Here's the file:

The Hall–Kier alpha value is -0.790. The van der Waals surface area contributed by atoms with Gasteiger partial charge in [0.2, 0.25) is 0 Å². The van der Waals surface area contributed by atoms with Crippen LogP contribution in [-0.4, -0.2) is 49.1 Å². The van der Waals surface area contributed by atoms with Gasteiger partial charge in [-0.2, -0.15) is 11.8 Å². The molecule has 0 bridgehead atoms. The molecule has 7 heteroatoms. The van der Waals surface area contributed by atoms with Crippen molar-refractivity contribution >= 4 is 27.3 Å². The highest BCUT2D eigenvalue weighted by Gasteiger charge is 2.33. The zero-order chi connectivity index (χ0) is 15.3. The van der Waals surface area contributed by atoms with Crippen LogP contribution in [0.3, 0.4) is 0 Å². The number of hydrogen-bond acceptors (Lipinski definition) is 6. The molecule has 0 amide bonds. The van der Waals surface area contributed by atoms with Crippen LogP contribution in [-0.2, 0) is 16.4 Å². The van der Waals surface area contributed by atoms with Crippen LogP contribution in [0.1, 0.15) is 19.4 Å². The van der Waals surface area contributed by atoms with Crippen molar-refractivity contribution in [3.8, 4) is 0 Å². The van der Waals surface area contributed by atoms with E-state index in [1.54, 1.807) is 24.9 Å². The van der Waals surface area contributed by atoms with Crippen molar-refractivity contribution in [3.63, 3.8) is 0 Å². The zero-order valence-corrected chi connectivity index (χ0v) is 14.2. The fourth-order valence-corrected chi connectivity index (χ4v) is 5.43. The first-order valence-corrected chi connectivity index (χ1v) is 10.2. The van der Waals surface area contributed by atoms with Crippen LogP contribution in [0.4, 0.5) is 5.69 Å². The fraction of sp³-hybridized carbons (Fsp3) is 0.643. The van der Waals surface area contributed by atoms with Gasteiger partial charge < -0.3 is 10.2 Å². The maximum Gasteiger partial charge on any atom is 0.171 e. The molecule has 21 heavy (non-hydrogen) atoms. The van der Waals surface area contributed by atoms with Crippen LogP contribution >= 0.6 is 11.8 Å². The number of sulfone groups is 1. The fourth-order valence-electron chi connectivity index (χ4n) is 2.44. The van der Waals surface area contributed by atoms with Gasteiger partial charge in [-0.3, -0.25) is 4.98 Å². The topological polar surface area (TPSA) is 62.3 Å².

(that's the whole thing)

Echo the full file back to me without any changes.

The Hall–Kier alpha value is -0.790. The van der Waals surface area contributed by atoms with Gasteiger partial charge in [0.2, 0.25) is 0 Å². The van der Waals surface area contributed by atoms with Crippen LogP contribution in [-0.4, -0.2) is 49.1 Å². The van der Waals surface area contributed by atoms with Gasteiger partial charge in [-0.2, -0.15) is 11.8 Å². The molecule has 0 bridgehead atoms. The molecule has 7 heteroatoms. The van der Waals surface area contributed by atoms with Crippen molar-refractivity contribution >= 4 is 27.3 Å². The highest BCUT2D eigenvalue weighted by Gasteiger charge is 2.33. The zero-order chi connectivity index (χ0) is 15.3. The van der Waals surface area contributed by atoms with Crippen LogP contribution in [0.3, 0.4) is 0 Å². The number of hydrogen-bond acceptors (Lipinski definition) is 6. The molecule has 0 amide bonds. The van der Waals surface area contributed by atoms with Crippen LogP contribution in [-0.2, 0) is 16.4 Å². The van der Waals surface area contributed by atoms with Crippen LogP contribution in [0.1, 0.15) is 19.4 Å². The van der Waals surface area contributed by atoms with Crippen molar-refractivity contribution in [3.8, 4) is 0 Å². The van der Waals surface area contributed by atoms with E-state index in [1.54, 1.807) is 24.9 Å². The van der Waals surface area contributed by atoms with Crippen molar-refractivity contribution in [3.63, 3.8) is 0 Å². The zero-order valence-corrected chi connectivity index (χ0v) is 14.2. The fourth-order valence-corrected chi connectivity index (χ4v) is 5.43. The first-order valence-corrected chi connectivity index (χ1v) is 10.2. The van der Waals surface area contributed by atoms with Crippen LogP contribution in [0.4, 0.5) is 5.69 Å². The fraction of sp³-hybridized carbons (Fsp3) is 0.643. The van der Waals surface area contributed by atoms with Gasteiger partial charge < -0.3 is 10.2 Å². The maximum Gasteiger partial charge on any atom is 0.171 e. The molecule has 21 heavy (non-hydrogen) atoms. The van der Waals surface area contributed by atoms with Crippen LogP contribution >= 0.6 is 11.8 Å². The number of sulfone groups is 1. The fourth-order valence-electron chi connectivity index (χ4n) is 2.44. The van der Waals surface area contributed by atoms with Gasteiger partial charge in [-0.3, -0.25) is 4.98 Å². The topological polar surface area (TPSA) is 62.3 Å².